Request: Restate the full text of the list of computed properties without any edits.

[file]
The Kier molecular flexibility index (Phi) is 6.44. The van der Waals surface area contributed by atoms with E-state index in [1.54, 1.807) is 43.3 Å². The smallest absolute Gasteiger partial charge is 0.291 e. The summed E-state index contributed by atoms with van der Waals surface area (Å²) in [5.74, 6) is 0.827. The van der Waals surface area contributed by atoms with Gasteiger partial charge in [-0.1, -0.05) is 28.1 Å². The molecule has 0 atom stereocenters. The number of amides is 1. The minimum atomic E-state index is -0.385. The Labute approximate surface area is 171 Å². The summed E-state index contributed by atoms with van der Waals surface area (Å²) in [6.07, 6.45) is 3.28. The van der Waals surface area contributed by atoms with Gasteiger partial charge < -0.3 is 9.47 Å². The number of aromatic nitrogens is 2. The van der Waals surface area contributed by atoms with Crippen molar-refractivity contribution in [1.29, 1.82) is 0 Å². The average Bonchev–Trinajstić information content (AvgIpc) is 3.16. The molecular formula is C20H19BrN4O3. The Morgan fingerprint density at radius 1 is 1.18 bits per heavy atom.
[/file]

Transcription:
The Kier molecular flexibility index (Phi) is 6.44. The van der Waals surface area contributed by atoms with E-state index in [1.54, 1.807) is 43.3 Å². The smallest absolute Gasteiger partial charge is 0.291 e. The summed E-state index contributed by atoms with van der Waals surface area (Å²) in [5.74, 6) is 0.827. The van der Waals surface area contributed by atoms with Gasteiger partial charge in [-0.1, -0.05) is 28.1 Å². The molecule has 0 atom stereocenters. The number of amides is 1. The minimum atomic E-state index is -0.385. The Labute approximate surface area is 171 Å². The summed E-state index contributed by atoms with van der Waals surface area (Å²) in [6.07, 6.45) is 3.28. The van der Waals surface area contributed by atoms with Gasteiger partial charge < -0.3 is 9.47 Å². The number of aromatic nitrogens is 2. The van der Waals surface area contributed by atoms with Crippen molar-refractivity contribution in [1.29, 1.82) is 0 Å². The average Bonchev–Trinajstić information content (AvgIpc) is 3.16. The molecular formula is C20H19BrN4O3. The Morgan fingerprint density at radius 1 is 1.18 bits per heavy atom.